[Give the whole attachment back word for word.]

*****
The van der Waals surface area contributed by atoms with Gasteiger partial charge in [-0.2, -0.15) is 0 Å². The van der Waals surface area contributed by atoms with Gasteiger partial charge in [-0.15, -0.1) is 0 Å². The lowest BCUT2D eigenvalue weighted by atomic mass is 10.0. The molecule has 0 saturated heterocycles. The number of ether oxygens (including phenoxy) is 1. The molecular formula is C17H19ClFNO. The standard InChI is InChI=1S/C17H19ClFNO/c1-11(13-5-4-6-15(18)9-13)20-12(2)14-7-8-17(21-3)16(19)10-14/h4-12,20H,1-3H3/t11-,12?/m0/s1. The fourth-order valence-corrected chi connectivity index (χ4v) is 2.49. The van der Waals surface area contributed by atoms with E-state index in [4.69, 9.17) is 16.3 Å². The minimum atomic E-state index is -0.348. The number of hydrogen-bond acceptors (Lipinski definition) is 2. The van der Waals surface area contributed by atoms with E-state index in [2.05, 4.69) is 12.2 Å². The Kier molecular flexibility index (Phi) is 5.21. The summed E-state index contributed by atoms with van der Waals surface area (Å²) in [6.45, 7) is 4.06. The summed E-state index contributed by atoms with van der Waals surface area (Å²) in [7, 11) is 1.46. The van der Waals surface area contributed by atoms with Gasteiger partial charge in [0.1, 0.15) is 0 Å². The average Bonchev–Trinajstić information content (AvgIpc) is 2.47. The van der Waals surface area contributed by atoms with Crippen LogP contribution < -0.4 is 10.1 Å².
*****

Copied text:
The van der Waals surface area contributed by atoms with Gasteiger partial charge in [-0.2, -0.15) is 0 Å². The van der Waals surface area contributed by atoms with Gasteiger partial charge in [-0.15, -0.1) is 0 Å². The lowest BCUT2D eigenvalue weighted by atomic mass is 10.0. The molecule has 0 saturated heterocycles. The number of ether oxygens (including phenoxy) is 1. The molecular formula is C17H19ClFNO. The standard InChI is InChI=1S/C17H19ClFNO/c1-11(13-5-4-6-15(18)9-13)20-12(2)14-7-8-17(21-3)16(19)10-14/h4-12,20H,1-3H3/t11-,12?/m0/s1. The fourth-order valence-corrected chi connectivity index (χ4v) is 2.49. The van der Waals surface area contributed by atoms with E-state index in [4.69, 9.17) is 16.3 Å². The minimum atomic E-state index is -0.348. The number of hydrogen-bond acceptors (Lipinski definition) is 2. The van der Waals surface area contributed by atoms with E-state index in [2.05, 4.69) is 12.2 Å². The Kier molecular flexibility index (Phi) is 5.21. The summed E-state index contributed by atoms with van der Waals surface area (Å²) in [6.45, 7) is 4.06. The summed E-state index contributed by atoms with van der Waals surface area (Å²) in [7, 11) is 1.46. The van der Waals surface area contributed by atoms with Gasteiger partial charge in [0.1, 0.15) is 0 Å². The average Bonchev–Trinajstić information content (AvgIpc) is 2.47. The van der Waals surface area contributed by atoms with Crippen LogP contribution < -0.4 is 10.1 Å².